Friday, November 21, 2008

Host Family

Many of you may know that one of the aspects of the Guatemala site that really drew me to it was that the volunteers live with host families. There’s just something about living in the midst of other people’s lives that offers you a deeper glimpse into who they are. I thought that if there were one thing I would change about the India site, I would have lived with a host family.

What I’ve recently realized is that I do have a host family in PG Hostel. There are only seven of us, me, two first year Chemistry students, and four second year Chemistry students. I do everything with them that I would with a traditional host family: share meals, run errands, see each other off at the railway station, complain, rejoice, say “goodnight,” read (they study), and play.

What’s really special about these six men is that they don’t see me as their token American friend. At least not to the same extent as I feel many other CMS students do. With the hostel guys, my Indian family, I feel like as much of a Malayali as I’m ever going to. I can be honest with them: ask them not to call me saip, tell them when I’m not having a great day, and share that I miss my American family and friends deeply. In return, they listen to me and show genuine concern as if they were my brothers.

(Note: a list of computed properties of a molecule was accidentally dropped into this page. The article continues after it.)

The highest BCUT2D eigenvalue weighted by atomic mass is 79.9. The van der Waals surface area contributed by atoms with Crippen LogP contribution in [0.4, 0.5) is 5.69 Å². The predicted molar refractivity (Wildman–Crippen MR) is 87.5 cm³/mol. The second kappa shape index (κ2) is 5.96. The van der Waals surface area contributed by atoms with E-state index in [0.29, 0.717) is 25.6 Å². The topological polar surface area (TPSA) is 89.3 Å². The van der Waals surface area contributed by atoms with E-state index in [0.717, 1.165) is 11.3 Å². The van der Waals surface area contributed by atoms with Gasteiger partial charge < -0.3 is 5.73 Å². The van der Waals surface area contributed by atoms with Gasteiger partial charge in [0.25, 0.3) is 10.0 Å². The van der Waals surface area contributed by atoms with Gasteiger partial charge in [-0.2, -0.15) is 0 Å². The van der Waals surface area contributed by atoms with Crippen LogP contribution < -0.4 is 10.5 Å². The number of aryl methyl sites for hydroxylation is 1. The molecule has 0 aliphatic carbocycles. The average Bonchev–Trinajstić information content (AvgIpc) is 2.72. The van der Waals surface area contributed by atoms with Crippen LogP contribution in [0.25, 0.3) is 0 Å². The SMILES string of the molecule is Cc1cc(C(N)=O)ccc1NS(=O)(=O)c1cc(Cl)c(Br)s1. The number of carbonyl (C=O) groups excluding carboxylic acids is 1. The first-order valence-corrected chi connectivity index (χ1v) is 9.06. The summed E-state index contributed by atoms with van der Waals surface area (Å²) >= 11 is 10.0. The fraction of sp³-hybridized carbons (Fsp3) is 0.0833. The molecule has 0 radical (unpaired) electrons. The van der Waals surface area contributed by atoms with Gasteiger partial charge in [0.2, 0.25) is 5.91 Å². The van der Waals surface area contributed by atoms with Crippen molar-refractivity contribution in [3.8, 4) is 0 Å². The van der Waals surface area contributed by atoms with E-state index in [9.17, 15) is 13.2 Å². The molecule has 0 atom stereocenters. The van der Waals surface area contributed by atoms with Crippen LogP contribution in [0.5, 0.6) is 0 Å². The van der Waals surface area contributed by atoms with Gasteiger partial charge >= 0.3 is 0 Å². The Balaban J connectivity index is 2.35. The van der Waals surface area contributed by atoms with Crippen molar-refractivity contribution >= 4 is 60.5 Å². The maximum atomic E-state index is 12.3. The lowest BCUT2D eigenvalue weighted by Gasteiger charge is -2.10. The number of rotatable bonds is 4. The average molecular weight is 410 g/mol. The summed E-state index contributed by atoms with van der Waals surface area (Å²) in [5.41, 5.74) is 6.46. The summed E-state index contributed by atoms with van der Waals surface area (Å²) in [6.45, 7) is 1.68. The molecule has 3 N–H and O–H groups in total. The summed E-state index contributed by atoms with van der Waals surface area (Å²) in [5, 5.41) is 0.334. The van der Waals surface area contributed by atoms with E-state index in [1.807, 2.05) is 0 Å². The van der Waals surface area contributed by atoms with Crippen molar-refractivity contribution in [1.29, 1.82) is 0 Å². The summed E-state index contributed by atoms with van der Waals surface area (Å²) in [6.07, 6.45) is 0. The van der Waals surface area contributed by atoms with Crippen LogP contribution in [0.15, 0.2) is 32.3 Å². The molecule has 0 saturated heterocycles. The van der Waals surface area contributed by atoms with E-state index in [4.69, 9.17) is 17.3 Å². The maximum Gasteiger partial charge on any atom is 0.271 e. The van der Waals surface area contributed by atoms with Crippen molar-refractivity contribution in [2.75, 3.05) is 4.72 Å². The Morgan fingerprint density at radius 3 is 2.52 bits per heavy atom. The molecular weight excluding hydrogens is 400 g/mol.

I recently found out the four second years are leaving at the end of March and will only return occasionally for their last exams. That only leaves the two first years and me until August. Except I found out this morning that one of the first years is leaving CMS. He has decided that a Masters in Chemistry has absolutely nothing to do with what he wants to do professionally, become a civil servant. I can’t say that I blame him, but this is a rough time for everyone.

Back in September, he was by far the most exhausting person I had met at CMS. He threw a ceaseless volley of questions at me concerning United States and Indian politics and social issues. To illustrate the struggle, I told the other volunteers that he must be the person God is “calling me to love.” I was soon able to appreciate that at least he asked the questions others were afraid to and spending time with him has become a joy, not a struggle.

But now he is leaving us. And to further complicate matters, that would leave only one student in PG Hostel proper (I live in an adjoining room), which leads them to think they may close the hostel after March. I pray this doesn’t happen. Not because I don’t want to move (frankly I don’t have enough things to even make it a hassle), but because I don’t want to lose my host family. I hope that they are able to find more students or some other solution. As long as I don’t lose the family I’ve found, I’ll be content.

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